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Uncertain borders: Migration, belonging and sub-state nationalism in Europe - Project ID SAS0007

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  • Full or part time
    Dr K Botterill
    Dr R Whitecross
  • Application Deadline
    No more applications being accepted
  • Self-Funded PhD Students Only
    Self-Funded PhD Students Only

Project Description

This comparative project aims to investigate how sub-state nationalism shapes migrant belonging and attachment to place in different European nations. In the context of geopolitical uncertainty in Europe, characterised by growing anti-liberal populism, fractured borders and ‘crises’ of migration, there is an urgent need to explore the dynamics of sub-state nationalism and its effect on migrant identities. Sub-state nationalist movements have been understood both as hostile towards diversity and immigration (Ignatieff, 1993), and as supportive of multiculturalism (Hussein and Miller, 2006; Mycock, 2012) provoking a ‘legitimation paradox’ for nationalists as they navigate ethnic/civic meanings of nation-building (Jeram et al., 2016). Less is known about the actions of migrants in legitimising sub-state nationalism, their membership of sub-state nationalist parties and, conversely, the impact of sub-state nationalism on migrant belonging and attachment to place. In what ways do migrants co-opt or contest sub-state nationalist discourse? What role do sub-state nationalist parties play in nurturing a sense of belonging for migrants? How important are territorial attachments in migrant belonging? Employing critical, innovative and participatory social scientific research methods (Kindon et al, 2010) the project will foreground migrant narratives exploring their perceptions and experiences of living in three European sub-state nations, such as Scotland, Catalonia and Flanders and negotiating nationalist identities.
Academic qualifications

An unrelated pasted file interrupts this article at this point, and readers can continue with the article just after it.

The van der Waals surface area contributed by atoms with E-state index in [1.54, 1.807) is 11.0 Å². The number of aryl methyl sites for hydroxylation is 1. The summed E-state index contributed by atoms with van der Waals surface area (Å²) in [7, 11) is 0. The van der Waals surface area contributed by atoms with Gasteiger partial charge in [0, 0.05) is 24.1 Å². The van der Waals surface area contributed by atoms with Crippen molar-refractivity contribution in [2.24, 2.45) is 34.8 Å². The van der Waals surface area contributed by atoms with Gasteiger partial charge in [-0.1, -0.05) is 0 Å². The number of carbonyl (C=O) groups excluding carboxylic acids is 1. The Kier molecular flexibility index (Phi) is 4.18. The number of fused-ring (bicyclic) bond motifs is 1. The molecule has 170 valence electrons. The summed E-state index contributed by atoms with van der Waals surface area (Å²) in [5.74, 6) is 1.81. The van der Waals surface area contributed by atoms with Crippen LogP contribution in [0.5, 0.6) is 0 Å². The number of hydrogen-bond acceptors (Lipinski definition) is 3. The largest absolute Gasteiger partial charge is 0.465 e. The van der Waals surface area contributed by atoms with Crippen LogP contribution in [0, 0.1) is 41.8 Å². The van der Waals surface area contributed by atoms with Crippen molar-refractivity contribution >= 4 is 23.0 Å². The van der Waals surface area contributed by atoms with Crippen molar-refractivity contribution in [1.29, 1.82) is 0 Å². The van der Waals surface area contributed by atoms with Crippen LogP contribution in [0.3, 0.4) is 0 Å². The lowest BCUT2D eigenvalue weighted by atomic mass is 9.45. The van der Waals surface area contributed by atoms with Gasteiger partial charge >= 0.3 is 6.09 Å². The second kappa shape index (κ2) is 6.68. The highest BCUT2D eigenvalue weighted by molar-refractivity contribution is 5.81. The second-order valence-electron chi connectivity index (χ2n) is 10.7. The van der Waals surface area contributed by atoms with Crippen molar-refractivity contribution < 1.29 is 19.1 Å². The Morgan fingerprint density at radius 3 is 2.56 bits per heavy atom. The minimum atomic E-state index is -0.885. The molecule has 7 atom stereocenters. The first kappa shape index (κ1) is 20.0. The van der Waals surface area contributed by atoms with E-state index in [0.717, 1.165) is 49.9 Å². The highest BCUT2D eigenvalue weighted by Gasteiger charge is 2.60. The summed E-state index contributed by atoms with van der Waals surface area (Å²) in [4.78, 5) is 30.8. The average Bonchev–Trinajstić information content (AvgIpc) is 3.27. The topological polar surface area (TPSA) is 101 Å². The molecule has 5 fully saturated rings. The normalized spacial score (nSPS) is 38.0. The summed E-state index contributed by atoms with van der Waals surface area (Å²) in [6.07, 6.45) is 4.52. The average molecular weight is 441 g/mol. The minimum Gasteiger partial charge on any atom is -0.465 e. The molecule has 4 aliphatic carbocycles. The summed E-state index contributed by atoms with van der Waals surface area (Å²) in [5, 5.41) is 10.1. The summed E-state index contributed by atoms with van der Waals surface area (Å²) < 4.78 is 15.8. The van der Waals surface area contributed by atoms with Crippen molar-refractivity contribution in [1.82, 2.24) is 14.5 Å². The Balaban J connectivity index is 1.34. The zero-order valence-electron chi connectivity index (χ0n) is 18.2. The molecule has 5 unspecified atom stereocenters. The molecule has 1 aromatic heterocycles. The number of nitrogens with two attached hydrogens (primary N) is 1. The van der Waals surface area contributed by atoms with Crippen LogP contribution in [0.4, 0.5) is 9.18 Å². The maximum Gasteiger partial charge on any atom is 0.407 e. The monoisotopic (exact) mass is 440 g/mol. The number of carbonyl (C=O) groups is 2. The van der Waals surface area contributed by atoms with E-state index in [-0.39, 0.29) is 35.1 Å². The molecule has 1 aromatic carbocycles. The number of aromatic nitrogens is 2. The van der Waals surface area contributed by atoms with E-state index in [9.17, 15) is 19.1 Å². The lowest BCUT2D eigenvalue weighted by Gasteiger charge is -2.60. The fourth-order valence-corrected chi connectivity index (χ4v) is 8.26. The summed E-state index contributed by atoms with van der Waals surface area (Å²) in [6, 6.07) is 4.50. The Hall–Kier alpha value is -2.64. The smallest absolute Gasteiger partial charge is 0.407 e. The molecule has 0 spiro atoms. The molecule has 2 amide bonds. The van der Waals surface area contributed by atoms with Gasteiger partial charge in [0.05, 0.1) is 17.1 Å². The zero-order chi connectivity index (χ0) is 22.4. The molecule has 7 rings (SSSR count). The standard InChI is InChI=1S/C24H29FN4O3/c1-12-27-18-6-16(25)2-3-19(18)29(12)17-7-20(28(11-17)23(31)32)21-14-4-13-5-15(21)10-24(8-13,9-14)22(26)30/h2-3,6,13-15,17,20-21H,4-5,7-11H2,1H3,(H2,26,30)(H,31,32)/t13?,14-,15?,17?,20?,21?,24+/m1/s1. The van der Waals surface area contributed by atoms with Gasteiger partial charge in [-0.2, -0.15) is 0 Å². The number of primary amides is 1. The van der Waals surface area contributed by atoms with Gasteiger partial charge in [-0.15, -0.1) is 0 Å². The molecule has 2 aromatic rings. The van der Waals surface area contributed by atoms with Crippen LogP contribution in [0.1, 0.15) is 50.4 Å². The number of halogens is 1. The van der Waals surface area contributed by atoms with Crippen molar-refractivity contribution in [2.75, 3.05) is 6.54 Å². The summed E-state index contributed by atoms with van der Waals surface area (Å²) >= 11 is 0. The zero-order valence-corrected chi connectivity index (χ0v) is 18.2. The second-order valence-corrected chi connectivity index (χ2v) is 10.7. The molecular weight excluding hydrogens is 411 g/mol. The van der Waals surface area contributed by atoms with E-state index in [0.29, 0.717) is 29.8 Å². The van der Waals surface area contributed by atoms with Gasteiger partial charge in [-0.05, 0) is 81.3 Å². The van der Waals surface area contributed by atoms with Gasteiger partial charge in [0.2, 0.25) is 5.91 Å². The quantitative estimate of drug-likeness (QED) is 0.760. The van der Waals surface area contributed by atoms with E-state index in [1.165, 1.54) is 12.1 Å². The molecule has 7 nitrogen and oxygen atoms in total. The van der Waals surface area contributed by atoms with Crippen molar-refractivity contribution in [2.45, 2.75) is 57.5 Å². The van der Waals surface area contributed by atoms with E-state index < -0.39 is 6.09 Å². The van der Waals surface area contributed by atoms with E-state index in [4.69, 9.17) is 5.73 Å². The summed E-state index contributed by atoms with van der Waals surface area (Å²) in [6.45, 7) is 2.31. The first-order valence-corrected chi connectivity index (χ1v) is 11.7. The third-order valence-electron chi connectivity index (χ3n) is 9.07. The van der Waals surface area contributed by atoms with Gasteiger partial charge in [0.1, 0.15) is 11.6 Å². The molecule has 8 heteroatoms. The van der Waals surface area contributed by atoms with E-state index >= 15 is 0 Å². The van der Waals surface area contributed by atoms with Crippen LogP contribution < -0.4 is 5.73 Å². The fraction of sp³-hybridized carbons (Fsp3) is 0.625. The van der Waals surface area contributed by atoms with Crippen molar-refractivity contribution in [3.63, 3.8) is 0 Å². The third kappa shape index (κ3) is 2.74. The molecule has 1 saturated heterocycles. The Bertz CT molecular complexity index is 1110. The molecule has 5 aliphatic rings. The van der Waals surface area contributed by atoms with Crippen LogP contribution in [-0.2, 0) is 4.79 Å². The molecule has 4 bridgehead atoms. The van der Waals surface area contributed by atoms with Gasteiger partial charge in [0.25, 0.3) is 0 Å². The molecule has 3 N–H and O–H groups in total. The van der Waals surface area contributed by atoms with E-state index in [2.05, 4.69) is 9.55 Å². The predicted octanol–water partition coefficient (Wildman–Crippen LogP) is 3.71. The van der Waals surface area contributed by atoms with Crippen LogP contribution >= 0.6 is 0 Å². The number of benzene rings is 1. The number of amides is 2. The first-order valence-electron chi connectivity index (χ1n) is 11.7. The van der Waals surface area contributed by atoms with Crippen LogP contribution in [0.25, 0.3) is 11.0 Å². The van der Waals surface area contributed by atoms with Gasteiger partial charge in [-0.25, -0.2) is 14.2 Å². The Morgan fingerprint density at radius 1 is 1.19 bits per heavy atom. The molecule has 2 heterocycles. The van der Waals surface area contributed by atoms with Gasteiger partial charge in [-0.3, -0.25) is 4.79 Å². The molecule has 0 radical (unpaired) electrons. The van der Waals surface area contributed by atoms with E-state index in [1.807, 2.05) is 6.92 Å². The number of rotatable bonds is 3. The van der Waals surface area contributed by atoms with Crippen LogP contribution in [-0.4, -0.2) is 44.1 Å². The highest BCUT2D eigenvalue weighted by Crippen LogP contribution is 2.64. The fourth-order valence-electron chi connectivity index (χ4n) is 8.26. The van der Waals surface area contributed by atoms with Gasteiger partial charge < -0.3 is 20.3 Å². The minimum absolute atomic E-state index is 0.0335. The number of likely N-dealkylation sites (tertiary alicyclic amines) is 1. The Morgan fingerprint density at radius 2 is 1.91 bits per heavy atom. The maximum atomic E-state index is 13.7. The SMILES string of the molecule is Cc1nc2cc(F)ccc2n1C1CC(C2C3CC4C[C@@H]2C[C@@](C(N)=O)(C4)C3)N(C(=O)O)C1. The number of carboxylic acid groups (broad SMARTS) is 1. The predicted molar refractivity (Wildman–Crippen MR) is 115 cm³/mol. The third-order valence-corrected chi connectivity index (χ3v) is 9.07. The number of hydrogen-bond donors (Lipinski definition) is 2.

A first degree (at least a 2.1) ideally in human geography, migration studies or social sciences with a good fundamental knowledge of qualitative research methodologies and theories of nationalism and migration.

English language requirement:
IELTS score must be at least 6.5 (with not less than 6.0 in each of the four components). Other, equivalent qualifications will be accepted. Full details of the University’s policy are available online.

Essential attributes:
• Experience of fundamental research methods
• Competent in a discipline related to the project, such as human geography, sociology, political science and migration studies
• Knowledge of theories of nationalism and migration, research design and methodologies
• Good written and oral communication skills
• Strong motivation, with evidence of independent research skills relevant to the project
• Good time management

Desirable attributes:
Fluency in English and another European language

When applying for this position please quote project ID SAS0007

Funding Notes

This is an unfunded position


Friends or foes? Migrants and sub-state nationalists in Europe
Hussein, A. and Miller, W. (2006) Multicultural Nationalism: Islamophobia, Anglophobia and Devolution. Oxford:OUP

Ignatieff, Michael. 1993. Blood and Belonging: Journeys into the New Nationalism. Toronto: Viking.

Jeram, Sanjay, and Ilke Adam. 2015. “Diversity and Nationalism in the Basque Country and Flanders: Understanding Immigrants as Fellow Minorities.” National Identities17 (3): 241–257

Jeram, S. van der Zwet, A, & Wisthaler, V. (2016) Friends or foes? Migrants and sub-state nationaists in Europe. Journal of Ethnic and Migration Studies 42(8)
Kindon, S., Pain, R. and Kesby, M. (2010) Participatory Action Research Approaches and Methods. London: Routledge
Mycock, Andrew. 2012. “SNP, Identiy and Citizenship: Re-imagining State and Nation.” National Identities 14 (1): 53–69. doi: 10.1080/14608944.2012.657078

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